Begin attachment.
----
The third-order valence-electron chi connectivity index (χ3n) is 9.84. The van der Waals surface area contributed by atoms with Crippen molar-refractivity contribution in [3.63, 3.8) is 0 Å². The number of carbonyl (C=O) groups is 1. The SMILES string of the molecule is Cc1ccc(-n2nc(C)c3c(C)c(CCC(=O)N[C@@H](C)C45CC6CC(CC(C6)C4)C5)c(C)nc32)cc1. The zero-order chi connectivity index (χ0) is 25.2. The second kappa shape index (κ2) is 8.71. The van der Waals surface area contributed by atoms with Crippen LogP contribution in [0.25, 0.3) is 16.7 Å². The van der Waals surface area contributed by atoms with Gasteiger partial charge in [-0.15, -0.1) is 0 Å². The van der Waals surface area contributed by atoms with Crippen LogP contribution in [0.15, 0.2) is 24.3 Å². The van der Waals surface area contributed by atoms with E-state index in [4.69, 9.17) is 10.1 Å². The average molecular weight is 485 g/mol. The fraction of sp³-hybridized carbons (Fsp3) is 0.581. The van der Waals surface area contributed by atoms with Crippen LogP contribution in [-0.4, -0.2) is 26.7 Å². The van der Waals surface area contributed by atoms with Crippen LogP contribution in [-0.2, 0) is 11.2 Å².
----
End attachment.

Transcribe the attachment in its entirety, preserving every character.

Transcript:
The third-order valence-electron chi connectivity index (χ3n) is 9.84. The van der Waals surface area contributed by atoms with Crippen molar-refractivity contribution in [3.63, 3.8) is 0 Å². The number of carbonyl (C=O) groups is 1. The SMILES string of the molecule is Cc1ccc(-n2nc(C)c3c(C)c(CCC(=O)N[C@@H](C)C45CC6CC(CC(C6)C4)C5)c(C)nc32)cc1. The zero-order chi connectivity index (χ0) is 25.2. The second kappa shape index (κ2) is 8.71. The van der Waals surface area contributed by atoms with Crippen LogP contribution in [0.25, 0.3) is 16.7 Å². The van der Waals surface area contributed by atoms with Gasteiger partial charge in [-0.15, -0.1) is 0 Å². The van der Waals surface area contributed by atoms with Crippen LogP contribution in [0.15, 0.2) is 24.3 Å². The van der Waals surface area contributed by atoms with E-state index in [4.69, 9.17) is 10.1 Å². The average molecular weight is 485 g/mol. The fraction of sp³-hybridized carbons (Fsp3) is 0.581. The van der Waals surface area contributed by atoms with Crippen LogP contribution in [-0.4, -0.2) is 26.7 Å². The van der Waals surface area contributed by atoms with Crippen LogP contribution in [-0.2, 0) is 11.2 Å².